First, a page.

Bilingualism

Bilingualism is defined as the ability to speak and/or write in two languages. How one acquires the skill to be bilingual has been a subject of interest for many researchers. over the past years researchers have identified that children from ages 1-3 tend to be more fluent in learning a second languages than adult, this occurs during Critical period. According to studies, this is the stage when a child absorbs all the necessary developmental processes, including language; the child has more advantages of speaking multiple languages. Further, it is no surprise that there are differences between a monolingual child and a bilingual child in terms of how the critical period is shaped. Our review on bilingualism is organized around four topics: 1. How social influence attributes to language development; 2. At what age does a child develop the ability to code-switch? 3. During the critical period, what are some differences we see in bilingual children compared to monolingual children? 4. Language differentiation, and the development of bilingualism. The history of bilingualism is characterized as an inattention of revelance by researchers. People tend to think of language as a simple, unitary capacity, easily measureable, but bilingualism indicates that language is not an unitary skill, but rather bilingualism is a complex confirguation of abilities that we will discuss below in the following.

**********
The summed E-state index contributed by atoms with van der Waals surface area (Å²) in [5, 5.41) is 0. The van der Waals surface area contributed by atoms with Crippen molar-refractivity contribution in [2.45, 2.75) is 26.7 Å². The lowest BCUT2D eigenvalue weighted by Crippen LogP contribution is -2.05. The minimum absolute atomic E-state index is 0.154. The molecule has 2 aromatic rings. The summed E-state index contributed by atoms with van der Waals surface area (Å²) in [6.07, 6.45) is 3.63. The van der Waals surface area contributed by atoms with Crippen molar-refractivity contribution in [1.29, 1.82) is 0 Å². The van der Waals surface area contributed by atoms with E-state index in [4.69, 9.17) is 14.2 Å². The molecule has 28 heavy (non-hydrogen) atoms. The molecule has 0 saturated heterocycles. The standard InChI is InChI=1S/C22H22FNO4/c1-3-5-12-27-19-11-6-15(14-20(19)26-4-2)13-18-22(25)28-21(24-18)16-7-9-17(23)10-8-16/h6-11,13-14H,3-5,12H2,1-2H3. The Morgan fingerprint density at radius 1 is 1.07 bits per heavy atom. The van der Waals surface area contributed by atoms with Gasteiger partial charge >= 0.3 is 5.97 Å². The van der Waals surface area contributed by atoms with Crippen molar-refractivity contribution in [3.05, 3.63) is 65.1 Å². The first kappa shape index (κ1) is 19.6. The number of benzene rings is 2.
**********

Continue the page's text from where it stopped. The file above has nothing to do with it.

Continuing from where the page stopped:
Research Questions


Critical period

Development of Bilingualism

Language teaching

Social influence on language development

Language differentiation

Consequences of Bilingualism

  • *The wide belief that bilingualism can cause confusion is contrasted by Bialystok et al. when they found that monolingual patients were diagnosed with dementia (on average) at 75.4 years, whereas, bilinguals were diagnosed (on average) at the age of 78.6. This raises the possibility that bilingualism can delay the onset of dementia (2013). see also How does bilingualism influence development?

Other pages

Monolingual vs. Bilingual Children

Language and Therapy

Speaking

Sign Language


Work cite

Authors

Feedbacks